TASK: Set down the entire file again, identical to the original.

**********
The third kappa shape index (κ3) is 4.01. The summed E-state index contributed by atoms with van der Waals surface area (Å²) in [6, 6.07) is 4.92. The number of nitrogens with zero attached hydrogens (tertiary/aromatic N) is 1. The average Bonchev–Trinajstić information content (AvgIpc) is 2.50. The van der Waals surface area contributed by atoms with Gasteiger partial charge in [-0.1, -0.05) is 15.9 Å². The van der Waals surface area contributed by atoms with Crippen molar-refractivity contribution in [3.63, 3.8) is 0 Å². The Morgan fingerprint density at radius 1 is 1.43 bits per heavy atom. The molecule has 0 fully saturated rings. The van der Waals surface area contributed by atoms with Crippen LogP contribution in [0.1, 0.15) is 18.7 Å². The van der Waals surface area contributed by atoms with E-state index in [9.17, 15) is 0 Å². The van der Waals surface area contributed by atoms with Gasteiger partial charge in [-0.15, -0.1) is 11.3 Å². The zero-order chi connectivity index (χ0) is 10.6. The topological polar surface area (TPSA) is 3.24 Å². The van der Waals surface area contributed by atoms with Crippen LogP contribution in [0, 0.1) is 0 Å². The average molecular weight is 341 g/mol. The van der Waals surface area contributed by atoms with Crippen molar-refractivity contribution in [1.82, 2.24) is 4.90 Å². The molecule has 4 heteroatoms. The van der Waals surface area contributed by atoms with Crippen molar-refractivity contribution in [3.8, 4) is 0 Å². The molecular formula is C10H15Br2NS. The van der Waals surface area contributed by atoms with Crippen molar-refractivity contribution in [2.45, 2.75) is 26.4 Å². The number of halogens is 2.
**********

The third kappa shape index (κ3) is 4.01. The summed E-state index contributed by atoms with van der Waals surface area (Å²) in [6, 6.07) is 4.92. The number of nitrogens with zero attached hydrogens (tertiary/aromatic N) is 1. The average Bonchev–Trinajstić information content (AvgIpc) is 2.50. The van der Waals surface area contributed by atoms with Gasteiger partial charge in [-0.1, -0.05) is 15.9 Å². The van der Waals surface area contributed by atoms with Crippen molar-refractivity contribution in [3.63, 3.8) is 0 Å². The Morgan fingerprint density at radius 1 is 1.43 bits per heavy atom. The molecule has 0 fully saturated rings. The van der Waals surface area contributed by atoms with Crippen LogP contribution in [0.1, 0.15) is 18.7 Å². The van der Waals surface area contributed by atoms with E-state index in [9.17, 15) is 0 Å². The van der Waals surface area contributed by atoms with Gasteiger partial charge in [-0.15, -0.1) is 11.3 Å². The zero-order chi connectivity index (χ0) is 10.6. The topological polar surface area (TPSA) is 3.24 Å². The van der Waals surface area contributed by atoms with Crippen LogP contribution in [0, 0.1) is 0 Å². The average molecular weight is 341 g/mol. The van der Waals surface area contributed by atoms with Crippen molar-refractivity contribution in [1.82, 2.24) is 4.90 Å². The molecule has 4 heteroatoms. The van der Waals surface area contributed by atoms with Crippen molar-refractivity contribution in [3.8, 4) is 0 Å². The molecular formula is C10H15Br2NS. The van der Waals surface area contributed by atoms with Crippen molar-refractivity contribution in [2.45, 2.75) is 26.4 Å². The number of halogens is 2.